Events & Media

The Bren School of Environmental Science & Management
at the University of California, Santa Barbara

Presents

A COMMUNITY COLLOQUIUM

"Who Should Decide? Science and Policy in Decision Making"

David Policansky
Research Scholar
Board on Environmental Studies and Toxicology
National Research Council

Wednesday, March 14, 2012
11:30 - 12:30
Bren Hall 1414

"As a research scholar on the National Research Council's Board on Environmental Studies and Toxicology who has directed more than 30 NRC projects ranging from the Endangered Species Act to Everglades restoration to the cumulative effects of oil and gas activities on Alaska's North Slope, Dr. Policansky is uniquely qualified to talk about the relationship between science and national environmental policy and management."Frank Davis, Host

Abstract
Debates over scientific issues seem increasingly common; they include global climate change, evolution, the effect of fishing on fish populations, and so on. The most intense debates seem to involve matters that affect people’s wallets and their values; despite those factors, the debates usually are couched in scientific terms. Often, to address policy matters, science or scientists are appealed to. While both scientists and policy makers say they expect science to inform policy decisions, communication between the two groups often is poor, and the groups’ expectations often are not met. Policy makers expect certainty and clarity from scientists, while scientists often are puzzled and dismayed when scientific matters are debated by politicians and the news media. And often, we all observe gridlock.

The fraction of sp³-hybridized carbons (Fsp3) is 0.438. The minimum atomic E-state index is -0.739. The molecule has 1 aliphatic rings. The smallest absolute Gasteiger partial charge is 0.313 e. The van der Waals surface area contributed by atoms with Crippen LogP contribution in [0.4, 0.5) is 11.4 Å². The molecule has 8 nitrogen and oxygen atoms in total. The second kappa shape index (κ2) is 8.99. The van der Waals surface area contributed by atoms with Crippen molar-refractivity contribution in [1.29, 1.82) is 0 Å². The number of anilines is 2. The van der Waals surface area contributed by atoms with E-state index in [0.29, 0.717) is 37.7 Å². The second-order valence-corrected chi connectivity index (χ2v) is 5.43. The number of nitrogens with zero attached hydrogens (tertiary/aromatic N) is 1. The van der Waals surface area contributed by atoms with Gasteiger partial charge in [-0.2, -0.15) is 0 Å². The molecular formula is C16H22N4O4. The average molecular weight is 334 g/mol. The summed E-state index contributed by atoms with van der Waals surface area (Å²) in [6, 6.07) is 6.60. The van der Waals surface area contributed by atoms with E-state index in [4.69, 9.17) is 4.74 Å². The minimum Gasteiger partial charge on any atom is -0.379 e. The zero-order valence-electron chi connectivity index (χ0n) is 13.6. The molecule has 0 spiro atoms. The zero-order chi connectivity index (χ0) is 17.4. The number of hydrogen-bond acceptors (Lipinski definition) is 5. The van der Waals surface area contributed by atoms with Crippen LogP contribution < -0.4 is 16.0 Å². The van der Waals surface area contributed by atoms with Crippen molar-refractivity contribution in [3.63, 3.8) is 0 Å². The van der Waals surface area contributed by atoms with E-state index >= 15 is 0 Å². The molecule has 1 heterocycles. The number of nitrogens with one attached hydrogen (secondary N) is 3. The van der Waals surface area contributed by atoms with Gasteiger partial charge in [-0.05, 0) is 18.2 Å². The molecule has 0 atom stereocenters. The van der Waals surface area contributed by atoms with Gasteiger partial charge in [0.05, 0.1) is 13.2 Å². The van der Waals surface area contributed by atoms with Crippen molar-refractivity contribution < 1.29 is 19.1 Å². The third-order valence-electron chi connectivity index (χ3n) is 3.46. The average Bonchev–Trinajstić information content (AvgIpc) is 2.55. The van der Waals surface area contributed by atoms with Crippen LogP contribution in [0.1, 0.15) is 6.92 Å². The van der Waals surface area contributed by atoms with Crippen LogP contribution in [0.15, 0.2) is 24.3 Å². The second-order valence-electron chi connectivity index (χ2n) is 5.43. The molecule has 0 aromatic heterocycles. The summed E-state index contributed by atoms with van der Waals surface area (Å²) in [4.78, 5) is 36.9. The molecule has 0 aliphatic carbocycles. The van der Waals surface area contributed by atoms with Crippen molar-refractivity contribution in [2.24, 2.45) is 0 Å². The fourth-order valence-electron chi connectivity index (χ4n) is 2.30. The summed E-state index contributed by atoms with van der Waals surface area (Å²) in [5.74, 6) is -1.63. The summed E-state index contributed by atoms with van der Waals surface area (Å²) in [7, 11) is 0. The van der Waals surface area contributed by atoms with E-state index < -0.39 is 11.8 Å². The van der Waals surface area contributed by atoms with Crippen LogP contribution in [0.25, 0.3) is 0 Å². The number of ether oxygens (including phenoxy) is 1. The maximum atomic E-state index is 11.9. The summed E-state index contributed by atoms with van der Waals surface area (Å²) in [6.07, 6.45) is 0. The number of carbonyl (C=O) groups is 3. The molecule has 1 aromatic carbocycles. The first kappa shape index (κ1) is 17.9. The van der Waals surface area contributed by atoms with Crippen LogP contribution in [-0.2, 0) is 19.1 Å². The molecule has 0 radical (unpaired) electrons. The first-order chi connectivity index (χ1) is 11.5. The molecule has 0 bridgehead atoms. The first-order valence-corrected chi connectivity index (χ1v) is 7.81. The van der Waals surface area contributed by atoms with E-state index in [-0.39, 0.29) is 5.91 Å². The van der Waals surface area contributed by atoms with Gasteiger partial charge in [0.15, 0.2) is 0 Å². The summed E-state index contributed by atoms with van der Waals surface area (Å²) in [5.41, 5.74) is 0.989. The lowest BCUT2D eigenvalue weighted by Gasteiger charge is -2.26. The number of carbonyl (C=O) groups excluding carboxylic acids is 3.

Here I discuss the intersection of science and politics. I discuss conditions that can affect the relationship of science and decisions, illustrated by case studies, and make some very modest recommendations for improving the relationship.

Biography
David Policansky directs studies on applied ecology and natural resource management. His interests include genetics, evolution, and ecology (including the effects of fishing on fish populations), ecological risk assessment, natural resource management, and how science is used in informing policy. He has directed more than 30 projects at the National Research Council on natural resources and ecological risk assessment, including recent reports on the Endangered Species Act; restoration progress in the Everglades; salmon in the Pacific Northwest, Maine, and Alaska (where he chairs the Advisory Council for the University of Alaska’s School of Fisheries and Ocean Sciences); wetlands delineation; enhancing water supplies in the Middle East; cumulative environmental effects of oil and gas activities on Alaska’s North Slope; ecological indicators; environmental impacts of wind-energy projects, and ecosystem-based approaches to the management of marine fisheries. He has published approximately 35 papers, book chapters, and book reviews, most recently on fisheries, the role of science in decision making, and common-property resources. A native of Cape Town, South Africa, Policansky received his BA in biology from Stanford University and his MS and PhD in biology from the University of Oregon.

NOTE: Community colloquia are generally talks of broad interest geared toward a diverse, sophisticated audience. Their purpose is not only to enhance knowledge and understanding, but also to bring people together and promote interaction that will strengthen the community.

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